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Folks Are Mad At Stella McCartney For Ripping Off Designs That 'African Aunties' Have Been Wearing For Years

Stella McCartney's Summer/Spring collection is an obvious rip-off of African designs, but what's new?

Dear Western fashion houses, please stop taking designs that Africans have been wearing for years, calling them your own, and charging people out the ass for them. Thank you.


The latest offender of this age-old trend of "fashion colonialism," is high-end label Stella McCartney, who showcased items from their Summer/Spring 2018 collection yesterday during Paris Fashion Week.

The brand infused ankara designs into their new collection to create dresses, jumpsuits and tops, that look a lot like what our favorite aunties wear casually around the house or to run errands. And you can be certain that their clothing is not cheap, just peep the price points on their website. Many of these items could very easily be sewn by your local tailor in, let's say, Lagos, Dar es Salaam, Dakar or Accra for less than a quarter of the cost.

To add insult to injury, they presented these designs on a group of mostly white models.

Folks are understandably angry. We're all tired of this occurring time and time again. Folks have been airing out their frustration via Twitter.

Earlier this year, the brand received some backlash from Nigerians who believed that they had misrepresented the country in their Lagos-shot editorial.

Arts + Culture

The Artist Is Present: Williams Chechet Utilizes Pop Art To Remind You To Know Your History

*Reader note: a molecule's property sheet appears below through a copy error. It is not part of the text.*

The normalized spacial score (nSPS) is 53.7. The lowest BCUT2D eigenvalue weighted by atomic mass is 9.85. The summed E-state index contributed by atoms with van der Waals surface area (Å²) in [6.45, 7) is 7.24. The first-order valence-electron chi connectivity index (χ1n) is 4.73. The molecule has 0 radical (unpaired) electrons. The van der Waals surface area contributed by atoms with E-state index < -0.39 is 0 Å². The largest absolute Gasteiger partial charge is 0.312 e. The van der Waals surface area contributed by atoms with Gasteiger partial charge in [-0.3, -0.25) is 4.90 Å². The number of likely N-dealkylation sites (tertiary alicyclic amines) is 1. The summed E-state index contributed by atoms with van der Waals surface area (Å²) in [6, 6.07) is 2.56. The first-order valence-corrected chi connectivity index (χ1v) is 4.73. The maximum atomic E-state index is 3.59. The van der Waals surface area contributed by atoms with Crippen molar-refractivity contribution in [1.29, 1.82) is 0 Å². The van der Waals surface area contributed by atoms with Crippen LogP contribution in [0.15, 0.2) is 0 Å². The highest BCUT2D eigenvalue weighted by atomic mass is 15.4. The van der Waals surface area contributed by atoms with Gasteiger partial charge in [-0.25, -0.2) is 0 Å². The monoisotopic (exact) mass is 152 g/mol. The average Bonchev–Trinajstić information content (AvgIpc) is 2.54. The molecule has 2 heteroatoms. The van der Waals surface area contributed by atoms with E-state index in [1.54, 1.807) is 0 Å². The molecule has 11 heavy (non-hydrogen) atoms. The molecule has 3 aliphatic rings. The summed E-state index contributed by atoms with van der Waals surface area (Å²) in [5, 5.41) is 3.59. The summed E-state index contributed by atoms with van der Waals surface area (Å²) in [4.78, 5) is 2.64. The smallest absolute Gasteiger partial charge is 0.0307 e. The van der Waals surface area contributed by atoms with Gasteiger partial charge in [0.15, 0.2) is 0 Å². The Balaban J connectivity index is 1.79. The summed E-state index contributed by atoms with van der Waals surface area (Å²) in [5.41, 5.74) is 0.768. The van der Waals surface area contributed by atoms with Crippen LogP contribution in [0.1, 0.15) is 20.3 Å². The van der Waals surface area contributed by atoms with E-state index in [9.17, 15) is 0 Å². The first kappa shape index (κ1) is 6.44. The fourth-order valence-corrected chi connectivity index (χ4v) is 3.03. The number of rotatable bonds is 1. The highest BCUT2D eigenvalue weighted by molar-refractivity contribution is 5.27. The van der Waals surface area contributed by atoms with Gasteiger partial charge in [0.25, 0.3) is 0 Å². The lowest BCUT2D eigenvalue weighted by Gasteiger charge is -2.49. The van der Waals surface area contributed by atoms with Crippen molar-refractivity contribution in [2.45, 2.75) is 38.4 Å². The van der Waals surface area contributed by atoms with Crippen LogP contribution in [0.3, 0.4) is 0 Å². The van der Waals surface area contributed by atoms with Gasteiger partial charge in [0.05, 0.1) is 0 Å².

Meet the Nigerian multi-hyphenate creative whose work speaks for itself—check it out with OkayAfrica.

Williams Chechet is a multi-talented pop artist, graphic designer, illustrator and muralist who's one to watch. The Nigerian creative is influenced by his culture, history, afrofuturism, afrobeats and hip hop—and this screams at you when looking at his body of explosive work.

He seamlessly speaks through his vibrant visuals. Chechet's past work and due props include a series centered around leaders in Nigeria, a renowned celebration of heritage called We are the North on Northern Nigeria, a CNN Africa feature, a mural for Hard Rock Cafe Lagos, live art on MTV Base, album covers for M.I., Jesse Jagz, Ice Prince, clothing with Pop Caven and an American streetwear brand we can't disclose just yet. More recently, he's collaborated with Cameroonian pop artist Fred Ebami on an icon series.

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This New Sarkodie Track 'Ye Be Pa Wo' Is Fire

You need to listen to the Ghanaian hip-hop heavyweight's new single "Ye Be Pa Wo."

Sarkodie rolls through and proves, once again, why he's at the top of the African rap game with his latest drop, ""Ye Be Pa Wo."

The new track, which was produced by fellow Ghanaian producer MOG Beatz (who previously did Sark's "Gboza") is a relentless injection of pure energy and rhymes.

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Photo by Sabelo MKhabela.

11 South African Hip-Hop Songs About Weed

4/20 Special: Here are 11 South African songs to get high to.

You can't separate hip-hop and weed. Dr. Dre's debut album The Chronic was named after the herb and the likes of Snoop Dogg, Wiz Khalifa and Quasimoto pretty much made careers off rapping about weed.

The tradition is alive wherever hip-hop exists. In South Africa, weed has been rapped about just as much as the aforementioned artists have. And according to Lord Quas on "America's Most Blunted" from the album Madvillainy, listening to music under the influence of weed makes it sound better.

"Listening to music while stoned is a whole new world. Most cannabis consumers report it second only to sex. And grass will change your musical habits, for the better."

In light of 4/20, we list some South African hip-hop songs, both old and new, about weed. If you're a smoker, these songs could come in handy for you today.

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